The human emotions: love, hatred, envy ... that marked their lives on earth, are ended for ever, as is also their participation in the activities of earthly life.  Death has carried them away from all those things into a realm of eternal bliss or torment, depending on whether the had confessed themselves sinners, and trusted in the Lord Jesus Christ as Savior, while they were on earth.


9:7.  “Go thy way, eat thy bread with joy, and drink thy wine with a merry heart; for God now accepteth thy works.”


It is to be remembered that this is the expressed philosophy of an unconverted man, an infidel who acknowledges God’s existence, but who knows Him not as Savior.  God’s acceptance of man’s “works” has to be understood in its proper context: having appointed the order for human life on earth, He desires man to enjoy life according to that same order, i.e., He wants man to enjoy his food and drink and toil, but as a believer.  He does not approve of the sinful lifestyles of the unconverted who engage in these activities, often to excess, but who refuse to acknowledge God as the Giver.


9:8.  “Let thy garments be always white; and let thy head lack no ointment.”


Since white is the color of purity, and since garments are to the body what habits are to the life, the truth being declared here is that the natural man, though an infidel, still realizes the superiority of virtue over vice.  And since the head is the seat of the intellect, the head anointed with fragrant ointment or oil is the symbolic announcement of the fact that even the natural man understands that a pure mind is to be preferred to an impure.


9:9.  “Live joyfully with the wife whom thou lovest all the days of the life of thy vanity, which he hath given thee under the sun, all the days of thy vanity: for that is thy portion in this life, and in thy labor which thou takest under the sun.”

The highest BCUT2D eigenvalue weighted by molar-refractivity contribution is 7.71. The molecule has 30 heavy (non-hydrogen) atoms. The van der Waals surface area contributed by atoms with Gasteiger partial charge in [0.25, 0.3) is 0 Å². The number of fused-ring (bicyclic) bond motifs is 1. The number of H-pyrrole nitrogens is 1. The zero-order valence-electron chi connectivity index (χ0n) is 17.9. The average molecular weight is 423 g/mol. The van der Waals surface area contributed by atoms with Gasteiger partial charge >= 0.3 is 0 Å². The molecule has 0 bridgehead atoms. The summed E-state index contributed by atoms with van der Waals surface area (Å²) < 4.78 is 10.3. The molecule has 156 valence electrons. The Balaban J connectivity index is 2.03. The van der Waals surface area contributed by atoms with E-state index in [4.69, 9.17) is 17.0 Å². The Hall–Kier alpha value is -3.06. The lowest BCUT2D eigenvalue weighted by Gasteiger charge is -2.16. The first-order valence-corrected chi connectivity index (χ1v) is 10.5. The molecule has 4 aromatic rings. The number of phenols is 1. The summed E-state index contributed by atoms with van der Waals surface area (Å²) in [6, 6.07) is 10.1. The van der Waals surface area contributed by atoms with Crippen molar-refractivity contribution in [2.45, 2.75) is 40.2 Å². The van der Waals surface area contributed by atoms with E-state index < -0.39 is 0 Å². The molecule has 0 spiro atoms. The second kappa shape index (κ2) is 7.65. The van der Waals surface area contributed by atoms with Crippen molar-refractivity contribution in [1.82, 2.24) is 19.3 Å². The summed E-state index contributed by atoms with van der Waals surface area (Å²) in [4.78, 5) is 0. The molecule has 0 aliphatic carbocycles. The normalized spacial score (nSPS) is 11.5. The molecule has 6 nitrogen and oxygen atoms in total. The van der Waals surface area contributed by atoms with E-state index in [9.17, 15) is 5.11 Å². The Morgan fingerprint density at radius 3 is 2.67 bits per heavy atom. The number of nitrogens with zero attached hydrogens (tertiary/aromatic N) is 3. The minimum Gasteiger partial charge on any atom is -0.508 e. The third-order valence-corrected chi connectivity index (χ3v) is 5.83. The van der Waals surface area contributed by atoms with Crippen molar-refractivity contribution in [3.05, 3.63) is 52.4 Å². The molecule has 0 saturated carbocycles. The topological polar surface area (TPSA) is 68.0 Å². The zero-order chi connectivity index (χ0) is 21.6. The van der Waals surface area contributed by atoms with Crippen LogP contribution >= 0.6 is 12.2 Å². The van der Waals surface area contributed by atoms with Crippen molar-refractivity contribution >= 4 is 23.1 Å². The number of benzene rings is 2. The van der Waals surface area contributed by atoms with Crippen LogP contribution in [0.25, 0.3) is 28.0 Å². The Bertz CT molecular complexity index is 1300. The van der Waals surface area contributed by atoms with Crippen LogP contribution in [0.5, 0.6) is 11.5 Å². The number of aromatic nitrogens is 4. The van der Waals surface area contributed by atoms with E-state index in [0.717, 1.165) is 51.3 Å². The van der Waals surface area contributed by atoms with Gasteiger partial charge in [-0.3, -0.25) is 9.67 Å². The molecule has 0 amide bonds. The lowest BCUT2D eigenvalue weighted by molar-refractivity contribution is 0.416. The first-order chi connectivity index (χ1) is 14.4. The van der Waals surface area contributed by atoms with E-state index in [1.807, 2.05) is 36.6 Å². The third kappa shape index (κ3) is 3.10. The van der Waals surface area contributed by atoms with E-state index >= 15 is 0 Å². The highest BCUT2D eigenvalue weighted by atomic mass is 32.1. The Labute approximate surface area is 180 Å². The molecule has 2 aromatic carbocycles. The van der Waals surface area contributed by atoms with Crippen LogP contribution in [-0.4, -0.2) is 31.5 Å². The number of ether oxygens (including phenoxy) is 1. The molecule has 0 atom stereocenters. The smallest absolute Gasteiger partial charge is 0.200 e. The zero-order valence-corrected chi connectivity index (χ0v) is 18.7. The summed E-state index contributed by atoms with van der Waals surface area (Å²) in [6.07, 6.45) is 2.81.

God has given woman to man to be his complement, and He has so created them that in monogamous marriage they can abide together in a lifelong relationship of love that is unique to the state of marriage.  This has been ordained by God, just as has the need for man to toil; but it is to be noted that marriage has been established only for man’s life “under the sun,” i.e., his life here on earth.  It does not extend into the eternal state, as it is written, “... in the resurrection they neither marry, nor are given in marriage,” Matthew 22:30.


9:10.  “Whatsoever thy hand findeth to do, do it with thy might; for there is no work, nor device, nor knowledge, nor wisdom, in the grave, whither thou goest.”


This admonition is the basis for the adage, “What is worth doing, is worth doing well.”  God would have him perform to the best of his ability the work He has given man to do, a possible reason being that all which God does He has done perfectly, and since He has made man in His own image, He would have that image reflected in everything man does, but obviously only to the extent that is humanly possible in view of man’s imperfect fallen state.


A further reason is that man’s departure to the grave ends all his opportunity to do anything, for it is only in his earthly body that he can work, plan, know, and apply his knowledge.  Beyond the grave the unconverted man will have perfect knowledge, but sadly not the power to use it.  It is here on earth that man needs the wisdom to make the right use of knowledge.


9:11.  “I returned, and saw under the sun, that the race is not to the swift, nor the battle to the strong, neither yet bread to the wise, nor yet riches to men of understanding, nor yet favor to men of skill; but time and chance happeneth to them all.”